NSDHL (NAD(P)H sterol dehydrogenase-like), is a 3β-hydroxysterol dehydrogenase thought to function in the demethylation of sterol precursors in one of the later steps of cholesterol biosynthesis. Mutations in the X-linked NSDHL gene cause CHILD syndrome in humans, and the male-lethal bare patches (Bpa) phenotype in mice. The relative level of NSDHL expression among different mouse tissues at several stages of embryogenesis and postnatal development was analyzed by immunohistochemistry. In wild type (WT) embryos, the highest levels of expression were seen in the liver, dorsal root ganglia, central nervous system, retina, adrenal gland and testis. Heterozygous Bpa1H females are mosaic for NSDHL expression due to normal random X-inactivation. NSDHL-deficient cells were detected in the developing cerebral cortex and retina of Bpa1H female embryos. In postnatal WT and Bpa1H animals, we compared the expression pattern of NSDHL in skin, an affected tissue; liver, a main site of cholesterol synthesis; and brain, a tissue dependent on endogenous synthesis of cholesterol due to lack of transport across the blood-brain barrier. Clonal populations of mutant cells were visible in the brain, skin and liver of Bpa1H pups. In the liver, the proportion of NSDHL negative cells dropped from ∼50% at postnatal day 6 to ∼20% at one year of age. In the brain, which showed the highest expression in cerebral cortical and hippocampal neurons, the proportion of NSDHL negative cells also dropped dramatically over the first year of life. Our results suggest that while NSDHL-deficient cells in the mosaic Bpa1H female are able to survive and differentiate during embryonic development, they are subject to negative selection over the life of the animal.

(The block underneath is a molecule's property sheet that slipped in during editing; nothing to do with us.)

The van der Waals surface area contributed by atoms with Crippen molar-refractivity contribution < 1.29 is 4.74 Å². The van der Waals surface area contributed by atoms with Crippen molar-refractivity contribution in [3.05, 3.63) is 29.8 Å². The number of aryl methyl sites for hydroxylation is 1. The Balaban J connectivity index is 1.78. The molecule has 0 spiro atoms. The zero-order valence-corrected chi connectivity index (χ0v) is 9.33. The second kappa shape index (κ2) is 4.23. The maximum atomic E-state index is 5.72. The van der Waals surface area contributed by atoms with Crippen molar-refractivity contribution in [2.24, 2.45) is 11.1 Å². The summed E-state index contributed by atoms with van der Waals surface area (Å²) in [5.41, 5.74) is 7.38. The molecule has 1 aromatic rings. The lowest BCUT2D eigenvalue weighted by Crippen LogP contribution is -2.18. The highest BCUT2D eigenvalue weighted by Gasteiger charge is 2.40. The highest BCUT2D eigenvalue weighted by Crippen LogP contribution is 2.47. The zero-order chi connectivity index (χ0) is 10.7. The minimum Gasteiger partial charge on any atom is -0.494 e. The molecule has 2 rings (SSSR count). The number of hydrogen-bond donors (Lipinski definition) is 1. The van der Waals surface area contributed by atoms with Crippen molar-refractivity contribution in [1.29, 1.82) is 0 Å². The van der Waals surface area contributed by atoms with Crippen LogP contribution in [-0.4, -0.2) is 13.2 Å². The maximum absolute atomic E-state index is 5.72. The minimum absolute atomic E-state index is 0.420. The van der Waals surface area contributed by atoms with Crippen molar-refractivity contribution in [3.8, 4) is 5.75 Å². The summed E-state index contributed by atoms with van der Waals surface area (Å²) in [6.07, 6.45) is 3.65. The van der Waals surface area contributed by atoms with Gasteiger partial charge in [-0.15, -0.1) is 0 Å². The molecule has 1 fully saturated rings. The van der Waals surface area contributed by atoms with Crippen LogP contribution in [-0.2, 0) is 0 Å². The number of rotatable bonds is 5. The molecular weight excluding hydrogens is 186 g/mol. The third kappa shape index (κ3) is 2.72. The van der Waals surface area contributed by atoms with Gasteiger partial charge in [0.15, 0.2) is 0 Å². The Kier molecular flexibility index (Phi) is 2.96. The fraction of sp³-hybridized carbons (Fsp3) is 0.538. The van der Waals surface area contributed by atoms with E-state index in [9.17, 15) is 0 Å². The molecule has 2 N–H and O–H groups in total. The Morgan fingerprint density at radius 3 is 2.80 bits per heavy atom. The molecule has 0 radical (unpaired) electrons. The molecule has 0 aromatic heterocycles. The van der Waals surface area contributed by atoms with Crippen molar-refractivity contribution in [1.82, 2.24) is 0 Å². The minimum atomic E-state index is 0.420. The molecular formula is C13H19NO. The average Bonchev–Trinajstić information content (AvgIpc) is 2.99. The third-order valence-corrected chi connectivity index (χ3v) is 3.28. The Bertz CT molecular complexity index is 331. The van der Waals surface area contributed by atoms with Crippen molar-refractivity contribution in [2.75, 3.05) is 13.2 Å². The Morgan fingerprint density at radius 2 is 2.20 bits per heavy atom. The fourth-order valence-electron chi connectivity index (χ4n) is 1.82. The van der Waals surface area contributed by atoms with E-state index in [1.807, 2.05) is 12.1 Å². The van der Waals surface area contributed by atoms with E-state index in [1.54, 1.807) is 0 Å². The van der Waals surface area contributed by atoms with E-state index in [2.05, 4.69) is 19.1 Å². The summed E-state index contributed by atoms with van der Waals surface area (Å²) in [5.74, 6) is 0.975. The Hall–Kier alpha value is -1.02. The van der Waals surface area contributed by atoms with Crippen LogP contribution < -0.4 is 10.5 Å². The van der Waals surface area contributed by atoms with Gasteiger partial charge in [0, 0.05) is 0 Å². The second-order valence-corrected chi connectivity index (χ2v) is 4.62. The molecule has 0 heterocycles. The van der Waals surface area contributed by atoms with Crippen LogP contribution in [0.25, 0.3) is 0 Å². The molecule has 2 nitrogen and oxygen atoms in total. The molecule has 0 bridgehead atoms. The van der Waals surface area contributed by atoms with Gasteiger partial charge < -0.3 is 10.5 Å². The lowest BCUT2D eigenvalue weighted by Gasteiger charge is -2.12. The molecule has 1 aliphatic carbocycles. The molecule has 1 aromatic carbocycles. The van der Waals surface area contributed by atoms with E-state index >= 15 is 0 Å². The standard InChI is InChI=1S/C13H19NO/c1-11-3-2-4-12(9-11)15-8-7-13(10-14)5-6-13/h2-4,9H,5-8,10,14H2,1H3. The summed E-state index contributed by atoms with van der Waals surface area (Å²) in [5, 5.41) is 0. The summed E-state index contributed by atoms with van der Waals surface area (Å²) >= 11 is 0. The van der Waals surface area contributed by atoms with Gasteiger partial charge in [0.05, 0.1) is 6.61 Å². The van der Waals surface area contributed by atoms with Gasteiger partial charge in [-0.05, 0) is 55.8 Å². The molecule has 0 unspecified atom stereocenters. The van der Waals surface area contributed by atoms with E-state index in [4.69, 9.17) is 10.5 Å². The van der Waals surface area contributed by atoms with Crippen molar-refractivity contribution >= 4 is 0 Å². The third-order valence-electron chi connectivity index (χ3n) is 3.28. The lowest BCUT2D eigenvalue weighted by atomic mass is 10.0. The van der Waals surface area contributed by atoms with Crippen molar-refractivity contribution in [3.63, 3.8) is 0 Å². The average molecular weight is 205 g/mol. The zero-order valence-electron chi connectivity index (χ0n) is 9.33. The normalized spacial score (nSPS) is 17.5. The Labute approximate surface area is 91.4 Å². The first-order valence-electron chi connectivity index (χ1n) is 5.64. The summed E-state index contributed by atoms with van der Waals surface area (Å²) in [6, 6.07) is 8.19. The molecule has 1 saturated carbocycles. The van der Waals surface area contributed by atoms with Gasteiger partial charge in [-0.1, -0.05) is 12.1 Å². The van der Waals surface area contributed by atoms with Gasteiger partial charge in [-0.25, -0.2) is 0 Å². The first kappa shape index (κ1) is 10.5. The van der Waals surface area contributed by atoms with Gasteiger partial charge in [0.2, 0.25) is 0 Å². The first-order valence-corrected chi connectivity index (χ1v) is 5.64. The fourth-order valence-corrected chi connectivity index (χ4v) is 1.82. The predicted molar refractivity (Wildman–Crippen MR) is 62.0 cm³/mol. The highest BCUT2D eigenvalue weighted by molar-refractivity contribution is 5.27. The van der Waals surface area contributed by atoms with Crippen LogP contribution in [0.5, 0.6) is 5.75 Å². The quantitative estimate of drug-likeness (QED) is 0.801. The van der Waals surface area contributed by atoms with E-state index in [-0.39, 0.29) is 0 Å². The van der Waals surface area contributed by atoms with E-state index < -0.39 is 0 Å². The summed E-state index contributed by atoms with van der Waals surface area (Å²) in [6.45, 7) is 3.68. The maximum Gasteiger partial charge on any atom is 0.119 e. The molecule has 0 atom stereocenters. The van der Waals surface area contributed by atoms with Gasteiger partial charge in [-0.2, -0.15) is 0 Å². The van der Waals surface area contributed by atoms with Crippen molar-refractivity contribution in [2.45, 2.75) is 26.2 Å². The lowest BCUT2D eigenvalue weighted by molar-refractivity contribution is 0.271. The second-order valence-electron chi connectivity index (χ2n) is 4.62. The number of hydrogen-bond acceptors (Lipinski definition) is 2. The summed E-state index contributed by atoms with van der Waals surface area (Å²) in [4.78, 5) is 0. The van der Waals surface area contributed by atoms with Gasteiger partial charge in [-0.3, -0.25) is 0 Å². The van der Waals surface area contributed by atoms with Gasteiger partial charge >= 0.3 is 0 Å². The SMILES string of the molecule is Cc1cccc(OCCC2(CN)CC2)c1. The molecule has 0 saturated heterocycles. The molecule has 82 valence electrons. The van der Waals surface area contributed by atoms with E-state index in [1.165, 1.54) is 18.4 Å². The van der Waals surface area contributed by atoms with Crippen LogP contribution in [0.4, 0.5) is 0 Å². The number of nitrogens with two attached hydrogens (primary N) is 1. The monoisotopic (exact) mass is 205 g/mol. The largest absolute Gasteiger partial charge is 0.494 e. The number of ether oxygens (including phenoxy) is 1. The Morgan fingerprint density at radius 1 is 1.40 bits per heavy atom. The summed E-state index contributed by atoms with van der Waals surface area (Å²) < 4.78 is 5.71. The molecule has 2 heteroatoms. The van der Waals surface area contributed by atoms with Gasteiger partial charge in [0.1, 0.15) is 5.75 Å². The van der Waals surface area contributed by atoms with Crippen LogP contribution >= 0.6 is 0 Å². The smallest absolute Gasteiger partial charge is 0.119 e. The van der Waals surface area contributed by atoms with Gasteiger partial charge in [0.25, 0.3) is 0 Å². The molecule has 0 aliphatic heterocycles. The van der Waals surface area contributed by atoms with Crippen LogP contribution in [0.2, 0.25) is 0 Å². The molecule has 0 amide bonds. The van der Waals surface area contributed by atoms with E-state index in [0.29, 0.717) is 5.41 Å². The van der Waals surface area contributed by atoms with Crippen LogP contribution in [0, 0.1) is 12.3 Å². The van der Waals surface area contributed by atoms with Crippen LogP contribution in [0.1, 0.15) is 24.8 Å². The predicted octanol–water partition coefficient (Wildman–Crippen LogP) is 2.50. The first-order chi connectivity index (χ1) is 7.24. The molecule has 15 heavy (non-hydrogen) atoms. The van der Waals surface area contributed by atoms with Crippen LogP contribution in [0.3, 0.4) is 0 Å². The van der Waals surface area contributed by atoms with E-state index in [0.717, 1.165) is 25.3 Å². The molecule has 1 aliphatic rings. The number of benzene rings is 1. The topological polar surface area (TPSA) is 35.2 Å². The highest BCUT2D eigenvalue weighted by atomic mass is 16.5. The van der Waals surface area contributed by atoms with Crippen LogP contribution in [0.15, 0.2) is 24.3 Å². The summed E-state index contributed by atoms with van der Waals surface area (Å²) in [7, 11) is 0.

- CHILD syndrome
ASJC Scopus subject areas
- Endocrinology, Diabetes and Metabolism
- Molecular Biology